Fitzwilliam Common Historic District facts for kids
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Fitzwilliam Common Historic District
|Location||Jct. of NH 119, Richmond Rd., and Templeton Hwy., Fitzwilliam, New Hampshire|
|Area||13 acres (5.3 ha)|
|Architectural style||Greek Revival, Federal, Italianate|
|NRHP reference No.||97000399|
|Added to NRHP||May 2, 1997|
The Fitzwilliam Common Historic District encompasses the historic heart of the small town of Fitzwilliam, New Hampshire. The district covers about 13 acres (5.3 ha), and includes the town common, laid out in 1765, and the buildings arrayed around it. The district was listed on the National Register of Historic Places in 1997.
Although the territory that is now Fitzwilliam was first granted in 1752, it was not settled until 1765 due to a significant number of Indian raids in the area until after the French and Indian War. Its center became the crossing point of a number of turnpikes in the first half of the 19th century, which is when most of the buildings around the common were built. Most of the buildings around the common are either Federal or Greek Revival in their styling. There are only two buildings with later styling, both Italianate: the c. 1870 Henry House, and the 1857 Fitzwilliam Community Church. The Connelly House, a c. 1795 house, was restyled in the 1830s with Greek Revival features.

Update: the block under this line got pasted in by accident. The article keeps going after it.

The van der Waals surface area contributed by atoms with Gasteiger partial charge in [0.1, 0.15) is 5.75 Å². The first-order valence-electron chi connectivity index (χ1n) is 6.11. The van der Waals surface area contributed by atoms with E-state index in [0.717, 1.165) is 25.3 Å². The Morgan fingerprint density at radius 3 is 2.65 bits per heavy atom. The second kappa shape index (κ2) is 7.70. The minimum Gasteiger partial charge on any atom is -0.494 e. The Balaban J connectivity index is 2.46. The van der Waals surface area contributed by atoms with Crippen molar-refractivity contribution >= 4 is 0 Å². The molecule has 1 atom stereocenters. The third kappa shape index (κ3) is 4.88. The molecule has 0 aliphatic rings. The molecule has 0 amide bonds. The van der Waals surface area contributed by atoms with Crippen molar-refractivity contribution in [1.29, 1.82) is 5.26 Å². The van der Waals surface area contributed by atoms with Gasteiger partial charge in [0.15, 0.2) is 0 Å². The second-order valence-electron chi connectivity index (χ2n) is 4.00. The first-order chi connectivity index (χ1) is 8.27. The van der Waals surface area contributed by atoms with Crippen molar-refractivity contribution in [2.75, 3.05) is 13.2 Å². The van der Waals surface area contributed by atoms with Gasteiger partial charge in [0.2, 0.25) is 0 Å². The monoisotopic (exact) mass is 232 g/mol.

Prominent public buildings on the common include the 1817 town hall, separately listed on the National Register, the public library, built as a private home in 1804 and sold to the town in 1912, and an early fire engine house from c. 1827. Notable commercial buildings include the Fitzwilliam Inn (1843) and the Fitzwilliam Market (1859).
Fitzwilliam Common Historic District Facts for Kids. Kiddle Encyclopedia.